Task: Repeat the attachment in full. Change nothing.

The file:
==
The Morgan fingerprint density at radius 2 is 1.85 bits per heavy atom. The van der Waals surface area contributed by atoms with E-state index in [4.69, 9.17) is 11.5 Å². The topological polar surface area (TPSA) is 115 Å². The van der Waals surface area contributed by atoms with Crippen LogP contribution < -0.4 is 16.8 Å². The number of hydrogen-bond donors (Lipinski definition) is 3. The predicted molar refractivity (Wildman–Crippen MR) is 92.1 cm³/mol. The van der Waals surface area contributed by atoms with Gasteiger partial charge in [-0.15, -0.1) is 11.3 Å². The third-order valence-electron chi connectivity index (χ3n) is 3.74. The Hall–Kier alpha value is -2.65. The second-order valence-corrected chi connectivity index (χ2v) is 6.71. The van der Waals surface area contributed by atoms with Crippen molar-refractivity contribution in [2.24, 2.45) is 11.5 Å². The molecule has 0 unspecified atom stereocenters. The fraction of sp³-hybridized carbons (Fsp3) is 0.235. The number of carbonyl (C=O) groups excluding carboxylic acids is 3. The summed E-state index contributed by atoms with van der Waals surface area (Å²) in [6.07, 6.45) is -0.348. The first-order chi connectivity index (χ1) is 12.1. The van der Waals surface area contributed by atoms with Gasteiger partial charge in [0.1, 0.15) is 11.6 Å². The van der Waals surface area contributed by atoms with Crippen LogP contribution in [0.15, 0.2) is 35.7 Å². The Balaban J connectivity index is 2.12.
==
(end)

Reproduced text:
The Morgan fingerprint density at radius 2 is 1.85 bits per heavy atom. The van der Waals surface area contributed by atoms with E-state index in [4.69, 9.17) is 11.5 Å². The topological polar surface area (TPSA) is 115 Å². The van der Waals surface area contributed by atoms with Crippen LogP contribution < -0.4 is 16.8 Å². The number of hydrogen-bond donors (Lipinski definition) is 3. The predicted molar refractivity (Wildman–Crippen MR) is 92.1 cm³/mol. The van der Waals surface area contributed by atoms with Gasteiger partial charge in [-0.15, -0.1) is 11.3 Å². The third-order valence-electron chi connectivity index (χ3n) is 3.74. The Hall–Kier alpha value is -2.65. The second-order valence-corrected chi connectivity index (χ2v) is 6.71. The van der Waals surface area contributed by atoms with Crippen molar-refractivity contribution in [2.24, 2.45) is 11.5 Å². The molecule has 0 unspecified atom stereocenters. The fraction of sp³-hybridized carbons (Fsp3) is 0.235. The number of carbonyl (C=O) groups excluding carboxylic acids is 3. The summed E-state index contributed by atoms with van der Waals surface area (Å²) in [6.07, 6.45) is -0.348. The first-order chi connectivity index (χ1) is 12.1. The van der Waals surface area contributed by atoms with Gasteiger partial charge in [0.1, 0.15) is 11.6 Å². The van der Waals surface area contributed by atoms with Crippen LogP contribution in [0.15, 0.2) is 35.7 Å². The Balaban J connectivity index is 2.12.